15. 15.
    Histonet Listserver Information
  16. 16.
    Gassmann, M. (2003) Quality Assurance of RNA derived from laser microdissected tissue samples obtained by the PALM(R) MicroBeam System using the RNA 6000 Pico LabChip(R) kit. 1-8. 2003. Agilent Technologies.Google Scholar
  17. 17.
    Horobin, R. W. and Kiernan, J. A. (eds.) (2002) Conn’s Biological Stains: A Handbook of Dyes, Stains and Fluorochromes for Use in Biology and Medicine, 10th ed. Published for the Biological Stain Commission by BIOS Scientific Publishers, Distributed in US by Springer-Verlag (U.S.), Oxford, UK.Google Scholar
  18. 18.
    Zhuang, Z., Bertheau, P., Emmert-Buck, M. R., et al. (1995) A microdissection technique for archival DNA analysis of specific cell populations in lesions <1 mm in size. Am. J. Pathol. 146, 620–625.PubMedGoogle Scholar
  19. 19.
    Lee, J. Y., Dong, S. M., Kim, S. Y., Yoo, N. J., Lee, S. H., and Park, W. S. (1998) A simple, precise and economical microdissection technique for analysis of genomic DNA from archival tissue sections. Virchows Arch. 433, 305–309.PubMedCrossRefGoogle Scholar
  20. 20.
    Gupta, S. K, Douglas-Jones, A. G., and Morgan, J. M. (1997) Microdissection of stained archival tissue. Mol. Pathol. 50, 218–220.PubMedCrossRefGoogle Scholar
  21. 21.
    Harsch, M., Bendrat, K., Hofmeier, G., Branscheid, D., and Niendorf, A. (2001) A new method for histological microdissection utilizing an ultrasonically oscillating needle: Demonstrated by differential mRNA expression in human lung carcinoma tissue. Am. J. Pathol. 158, 1985–1990.PubMedCrossRefGoogle Scholar
  22. 22.
    Beltinger, C. P. and Debatin, K. M. (1998) A simple combined microdissection and aspiration device for the rapid procurement of single cells from clinical peripheral blood smears. Mol. Pathol. 51, 233–236.PubMedCrossRefGoogle Scholar
  23. 23.
    Zhang, Z., Nakamura, M., Taniguchi, E., Shan, L., Yokoi, T., and Kakudo, K. (1997) A simple approach to single-cell microdissection and molecular analysis. Anal. Quant. Cytol. Histol. 19, 514–518.PubMedGoogle Scholar
  24. 24.
    Emmert-Buck, M. R., Bonner, R. F., Smith, P. D., et al. (1996) Laser capture microdissection [see Comments]. Science 274, 998–1001.PubMedCrossRefGoogle Scholar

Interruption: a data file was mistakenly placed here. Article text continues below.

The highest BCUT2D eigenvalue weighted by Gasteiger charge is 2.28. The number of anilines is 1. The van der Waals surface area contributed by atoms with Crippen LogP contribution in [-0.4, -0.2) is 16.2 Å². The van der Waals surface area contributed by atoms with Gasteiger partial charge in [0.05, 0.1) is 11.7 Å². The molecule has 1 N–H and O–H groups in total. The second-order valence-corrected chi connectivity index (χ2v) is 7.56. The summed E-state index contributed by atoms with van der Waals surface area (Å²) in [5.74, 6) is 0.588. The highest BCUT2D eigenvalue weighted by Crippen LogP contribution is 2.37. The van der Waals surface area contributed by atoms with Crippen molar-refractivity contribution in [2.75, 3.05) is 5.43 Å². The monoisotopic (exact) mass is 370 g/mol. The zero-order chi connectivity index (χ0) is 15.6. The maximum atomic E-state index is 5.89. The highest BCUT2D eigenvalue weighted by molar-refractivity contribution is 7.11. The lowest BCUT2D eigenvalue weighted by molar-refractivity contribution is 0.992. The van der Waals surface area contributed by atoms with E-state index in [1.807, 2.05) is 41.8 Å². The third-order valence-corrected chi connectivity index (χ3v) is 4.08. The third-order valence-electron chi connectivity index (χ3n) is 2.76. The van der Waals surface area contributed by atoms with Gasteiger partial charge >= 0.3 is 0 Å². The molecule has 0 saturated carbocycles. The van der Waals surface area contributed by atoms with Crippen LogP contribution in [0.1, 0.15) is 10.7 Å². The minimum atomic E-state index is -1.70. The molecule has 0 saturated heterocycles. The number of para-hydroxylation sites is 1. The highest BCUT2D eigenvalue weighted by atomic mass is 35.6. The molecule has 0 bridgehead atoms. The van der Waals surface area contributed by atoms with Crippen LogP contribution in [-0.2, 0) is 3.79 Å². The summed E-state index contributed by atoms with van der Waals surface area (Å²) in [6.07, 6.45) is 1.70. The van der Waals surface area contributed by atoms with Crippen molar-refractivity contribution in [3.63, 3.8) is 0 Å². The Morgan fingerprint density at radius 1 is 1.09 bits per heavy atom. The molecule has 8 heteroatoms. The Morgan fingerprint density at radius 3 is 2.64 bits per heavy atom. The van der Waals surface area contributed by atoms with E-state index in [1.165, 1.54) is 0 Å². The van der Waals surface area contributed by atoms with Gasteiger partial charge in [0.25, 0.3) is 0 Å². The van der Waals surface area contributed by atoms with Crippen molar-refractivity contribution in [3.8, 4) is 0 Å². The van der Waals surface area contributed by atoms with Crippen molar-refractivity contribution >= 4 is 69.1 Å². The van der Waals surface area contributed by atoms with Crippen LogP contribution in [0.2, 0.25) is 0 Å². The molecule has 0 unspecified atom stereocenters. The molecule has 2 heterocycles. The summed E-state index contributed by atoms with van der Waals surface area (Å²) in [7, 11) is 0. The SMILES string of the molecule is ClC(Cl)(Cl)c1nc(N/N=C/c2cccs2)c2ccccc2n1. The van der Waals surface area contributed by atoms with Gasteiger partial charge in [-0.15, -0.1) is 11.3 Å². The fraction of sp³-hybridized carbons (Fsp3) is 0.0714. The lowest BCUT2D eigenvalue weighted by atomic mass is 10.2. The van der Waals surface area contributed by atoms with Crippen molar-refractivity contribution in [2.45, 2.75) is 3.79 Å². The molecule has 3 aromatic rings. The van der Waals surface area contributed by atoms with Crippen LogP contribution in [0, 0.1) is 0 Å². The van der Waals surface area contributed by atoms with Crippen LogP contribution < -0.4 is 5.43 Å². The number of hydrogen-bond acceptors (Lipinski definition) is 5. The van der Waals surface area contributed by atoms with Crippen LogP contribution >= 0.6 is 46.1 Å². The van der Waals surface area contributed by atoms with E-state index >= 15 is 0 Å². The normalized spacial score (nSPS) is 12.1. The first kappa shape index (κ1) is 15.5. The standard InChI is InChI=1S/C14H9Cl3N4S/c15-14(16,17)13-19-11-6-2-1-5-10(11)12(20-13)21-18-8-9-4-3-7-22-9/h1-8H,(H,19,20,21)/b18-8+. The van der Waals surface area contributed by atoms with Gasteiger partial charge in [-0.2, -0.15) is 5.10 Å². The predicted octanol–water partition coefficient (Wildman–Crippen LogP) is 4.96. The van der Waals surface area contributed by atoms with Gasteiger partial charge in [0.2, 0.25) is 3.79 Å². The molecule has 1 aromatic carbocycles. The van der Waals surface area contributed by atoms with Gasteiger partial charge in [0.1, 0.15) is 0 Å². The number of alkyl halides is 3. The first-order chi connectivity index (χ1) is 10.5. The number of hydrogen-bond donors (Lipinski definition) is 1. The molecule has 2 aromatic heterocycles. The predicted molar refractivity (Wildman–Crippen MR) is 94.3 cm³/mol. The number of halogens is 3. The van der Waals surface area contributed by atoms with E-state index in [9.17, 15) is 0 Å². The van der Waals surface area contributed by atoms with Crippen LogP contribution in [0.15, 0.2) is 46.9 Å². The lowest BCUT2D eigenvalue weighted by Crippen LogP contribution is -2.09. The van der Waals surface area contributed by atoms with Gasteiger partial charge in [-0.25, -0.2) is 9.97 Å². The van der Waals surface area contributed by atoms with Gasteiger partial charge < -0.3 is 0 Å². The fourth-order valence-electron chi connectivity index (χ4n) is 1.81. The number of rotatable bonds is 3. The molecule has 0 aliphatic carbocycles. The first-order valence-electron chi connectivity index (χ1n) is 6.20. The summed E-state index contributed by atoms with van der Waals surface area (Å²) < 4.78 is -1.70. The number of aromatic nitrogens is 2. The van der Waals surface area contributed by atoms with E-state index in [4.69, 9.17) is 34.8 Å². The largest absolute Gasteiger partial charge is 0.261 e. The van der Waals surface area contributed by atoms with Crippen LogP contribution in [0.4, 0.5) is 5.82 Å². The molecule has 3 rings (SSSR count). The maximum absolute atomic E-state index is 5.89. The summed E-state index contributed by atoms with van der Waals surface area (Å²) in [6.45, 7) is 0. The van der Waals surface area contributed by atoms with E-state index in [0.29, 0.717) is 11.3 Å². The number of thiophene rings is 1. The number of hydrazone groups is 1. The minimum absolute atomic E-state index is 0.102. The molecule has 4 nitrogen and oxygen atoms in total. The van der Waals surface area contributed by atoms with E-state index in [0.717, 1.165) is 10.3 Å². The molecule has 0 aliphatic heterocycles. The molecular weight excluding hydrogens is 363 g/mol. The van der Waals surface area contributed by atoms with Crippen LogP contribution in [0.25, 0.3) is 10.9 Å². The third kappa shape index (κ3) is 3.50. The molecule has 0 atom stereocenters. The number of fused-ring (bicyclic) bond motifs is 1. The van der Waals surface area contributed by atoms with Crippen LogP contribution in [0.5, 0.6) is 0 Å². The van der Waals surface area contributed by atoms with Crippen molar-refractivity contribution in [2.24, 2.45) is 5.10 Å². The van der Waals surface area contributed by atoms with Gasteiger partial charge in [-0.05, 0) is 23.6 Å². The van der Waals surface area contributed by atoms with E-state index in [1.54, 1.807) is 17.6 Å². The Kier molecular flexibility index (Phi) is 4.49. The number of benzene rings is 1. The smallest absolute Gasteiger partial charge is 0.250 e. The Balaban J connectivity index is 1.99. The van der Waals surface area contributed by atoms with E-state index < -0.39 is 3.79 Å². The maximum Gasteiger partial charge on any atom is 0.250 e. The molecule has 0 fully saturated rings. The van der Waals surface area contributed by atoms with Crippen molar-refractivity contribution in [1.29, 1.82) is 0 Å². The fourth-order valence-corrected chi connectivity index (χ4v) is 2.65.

25. 25.
    Curran, S., McKay, J. A., McLeod, H. L., and Murray, G. I. (2000) Laser capture microscopy. Mol. Pathol. 53, 64–68.PubMedCrossRefGoogle Scholar
  26. 26.
    Goldsworthy, S. M., Stockton, P. S., Trempus, C. S., Foley, J. F., and Maronpot, R. R. (1999) Effects of fixation on RNA extraction and amplification from laser capture microdissected tissue. Mol. Carcinog. 25, 86–91.PubMedCrossRefGoogle Scholar
  27. 27.
    Lawrie, L. C, Curran, S., McLeod, H. L., Fothergill, J. E., and Murray, G. I. (2001) Application of laser capture microdissection and proteomics in colon cancer. Mol. Pathol. 54, 253–258.PubMedCrossRefGoogle Scholar
  28. 28.
    Craven, R. A. and Banks, R. E. (2002) Use of laser capture microdissection to selectively obtain distinct populations of cells for proteomic analysis. Methods Enzymol. 356, 33–49.PubMedCrossRefGoogle Scholar
  29. 29.
    Nakazono, M., Qiu, F., Borsuk, L. A., and Schnable, P. S. (2003) Laser-capture microdissection, a tool for the global analysis of gene expression in specific plant cell types: Identification of genes expressed differentially in epidermal cells or vascular tissues of maize. Plant Cell 15, 583–596.PubMedCrossRefGoogle Scholar
  30. 30.
    Luzzi, V., Mahadevappa, M., Raja, R., Warrington, J. A., and Watson, M. A. (2003) Accurate and reproducible gene expression profiles from laser capture microdissection, transcript amplification, and high density oligonucleotide microarray analysis. J. Mol. Diagn. 5, 9–14.PubMedCrossRefGoogle Scholar
  31. 31.
    Burgemeister, R., Gangnus, R., Haar, B., Schutze, K., and Sauer, U. (2003) High quality RNA retrieved from samples obtained by using LMPC (laser microdissection and pressure catapulting) technology. Pathol. Res. Pract. 199, 431–436.PubMedCrossRefGoogle Scholar
  32. 32.
    Fink, L., Kohlhoff, S., Stein, M. M., Hanze, J., et al. (2002) cDNA array hybridization after laser-assisted microdissection from nonneoplastic tissue. Am. J. Pathol. 160, 81–90.PubMedCrossRefGoogle Scholar
  33. 33.
    Cohen, C. D., Grone, H. J., Grone, E. F., Nelson, P. J., Schlondorff, D., and Kretzler, M. (2002) Laser microdissection and gene expression analysis on formaldehyde-fixed archival tissue. Kidney Int. 61, 125–132.PubMedCrossRefGoogle Scholar
  34. 34.
    Kleeberger, W., Rothamel, T., Glockner, S., Lehmann, U., and Kreipe, H. (2000) Laser-assisted microdissection and short tandem repeat PCR for the investigation of graft chimerism after solid organ transplantation. Pathobiology 68, 196–201.PubMedCrossRefGoogle Scholar
  35. 35.